Search­ing for flash-flood vic­tims

Northwest Arkansas Democrat-Gazette - - FRONT PAGE - ANITA SNOW AND ALINA HARTOUNIAN In­for­ma­tion for this ar­ti­cle was contributed by Justin Pritchard, Michael Bal­samo, Angie Wang and Jac­ques Bil­leaud of The As­so­ci­ated Press.

A Navajo County, Ariz., res­cuer searches a river­bank where a body was found Mon­day in Tonto Na­tional For­est. Res­cuers con­tin­ued to search for a 27-year-old man who was among more than a dozen peo­ple swept away as flash flood­ing in­un­dated an area swim­ming hole Satur­day.

TONTO NA­TIONAL FOR­EST, Ariz. — The flash flood that killed nine peo­ple in an Ari­zona canyon be­gan its deadly de­scent as a surge of churn­ing wa­ter, black with cin­ders from a re­cent wild­fire and choked with tum­bling tree trunks and limbs.

By the time it reached a rocky swim­ming hole sev­eral miles down­stream, it was a roar­ing tor­rent 6 feet high, and a fam­ily cel­e­brat­ing a birth­day had no warn­ing — and no chance to es­cape.

The bod­ies were found up to 2 miles away. Five other peo­ple were res­cued, some of them cling­ing des­per­ately to trees, and were treated for hy­pother­mia and re­leased.

As res­cuers searched Mon­day for a 27-year-old man still miss­ing about 100 miles north­east of Phoenix, au­thor­i­ties iden­ti­fied the vic­tims, who ranged in age from 2 to 60.

De­tec­tive David Hor­nung of the Gila County sher­iff’s of­fice said Mon­day that the wife of the miss­ing man, Hec­tor Gar­nica, died in the flood­wa­ters.

Hor­nung con­firmed that Gar­nica’s chil­dren, 7-year-old Da­nial, 5-year-old Mia and 3-year-old Emily Gar­nica, also died in the flood.

Fam­ily and friends iden­ti­fied 26-year-old Maria Raya-Gar­cia, whose birth­day the group was cel­e­brat­ing, as Hec­tor Gar­nica’s wife.

In all, nine peo­ple who were part of Gar­nica’s ex­tended fam­ily died af­ter be­ing swept away. Five of the dead were chil­dren.

The other dead chil­dren were iden­ti­fied by au­thor­i­ties and fam­ily mem­bers as 2-year-old Erica Raya-Gar­cia and Jonathan Leon, 13. Also killed were Javier Raya-Gar­cia, 19; Celia Gar­cia Cas­taneda, 60; Mari­bel Raya-Gar­cia, 24.

The vic­tims had been loung­ing Satur­day in the Wa­ter Wheel swim­ming hole, where the river nar­rows and rocks cre­ate pools. The nar­row­ing of the canyon squeezed the flow of wa­ter and helped give it deadly force.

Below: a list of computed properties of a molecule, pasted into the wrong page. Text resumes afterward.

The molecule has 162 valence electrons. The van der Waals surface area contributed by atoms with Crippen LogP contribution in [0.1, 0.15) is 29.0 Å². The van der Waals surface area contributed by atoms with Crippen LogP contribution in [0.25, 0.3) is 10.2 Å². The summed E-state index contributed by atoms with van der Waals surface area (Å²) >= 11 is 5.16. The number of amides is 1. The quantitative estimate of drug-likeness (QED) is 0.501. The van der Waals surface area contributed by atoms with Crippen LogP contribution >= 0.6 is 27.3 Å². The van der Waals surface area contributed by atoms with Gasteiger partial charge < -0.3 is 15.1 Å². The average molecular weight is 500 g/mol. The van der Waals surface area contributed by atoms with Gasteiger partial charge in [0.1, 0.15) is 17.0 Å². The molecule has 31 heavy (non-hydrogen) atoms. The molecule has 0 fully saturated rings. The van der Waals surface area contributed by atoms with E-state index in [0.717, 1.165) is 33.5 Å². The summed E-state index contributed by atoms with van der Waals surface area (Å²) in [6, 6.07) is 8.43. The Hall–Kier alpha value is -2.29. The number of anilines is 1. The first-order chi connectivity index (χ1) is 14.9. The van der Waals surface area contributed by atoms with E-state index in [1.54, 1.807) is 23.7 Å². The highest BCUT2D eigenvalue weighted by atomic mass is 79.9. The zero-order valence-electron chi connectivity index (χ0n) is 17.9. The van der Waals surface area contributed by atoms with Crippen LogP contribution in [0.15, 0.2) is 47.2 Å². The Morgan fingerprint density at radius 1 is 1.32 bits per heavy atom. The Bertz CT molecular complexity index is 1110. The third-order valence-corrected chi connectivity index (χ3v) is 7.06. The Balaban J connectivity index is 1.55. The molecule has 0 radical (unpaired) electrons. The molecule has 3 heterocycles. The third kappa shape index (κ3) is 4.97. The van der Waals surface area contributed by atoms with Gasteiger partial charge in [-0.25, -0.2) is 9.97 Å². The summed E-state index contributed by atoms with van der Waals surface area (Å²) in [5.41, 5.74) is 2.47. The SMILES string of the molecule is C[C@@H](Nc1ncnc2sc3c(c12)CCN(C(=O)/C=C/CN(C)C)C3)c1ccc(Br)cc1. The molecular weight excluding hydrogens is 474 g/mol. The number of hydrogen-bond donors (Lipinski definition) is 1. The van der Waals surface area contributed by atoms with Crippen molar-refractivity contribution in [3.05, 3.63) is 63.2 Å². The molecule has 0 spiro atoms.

The river roared to life af­ter a thun­der­storm had dumped up to 1½ inches of rain in an hour, prompt­ing a flash flood warn­ing from the Na­tional Weather Ser­vice.

But there is lit­tle or no cell­phone ser­vice in the re­mote area, and without a weather ra­dio, the swim­mers would have been un­aware.

Car­rie Tem­plin, a spokesman for the Tonto Na­tional For­est, said peo­ple headed to the for­est should check weather alerts ahead of time to de­ter­mine whether it’s safe. It is hard to pre­dict where rain will fall in the desert South­west, and peo­ple should know that heavy down­falls can cause flash flood­ing, Tem­plin said.

“How do you warn peo­ple about Mother Na­ture?” Tem­plin asked.

About 40 vol­un­teer work­ers and four search dogs looked for the miss­ing man.

About 5 miles up the moun­tain, where a June wild­fire scorched 11 square miles of the Tonto Na­tional For­est, Scott Muller first spot­ted the wa­ter rum­bling down the nearly dry East Verde River. He was spend­ing the day with a dozen other mem­bers of AZ Krawlers, a vol­un­teer group that was check­ing roads and trails for dan­ger­ous ero­sion and miss­ing signs.

“We had no idea how fast and big it was go­ing to be,” Muller said.

Muller and the oth­ers with him rushed to get an­other look. They drove up the moun­tain to a bridge that was be­low where the wa­ters would sweep through the swim­ming hole.

There, Muller said, they saw a cou­ple with two young chil­dren play­ing in the river and told them to get out.

Nei­ther Muller nor the group’s leader, Ken Maki, said they knew of the swim­ming hole about a mile up­river.

AP/ANGIE WANG

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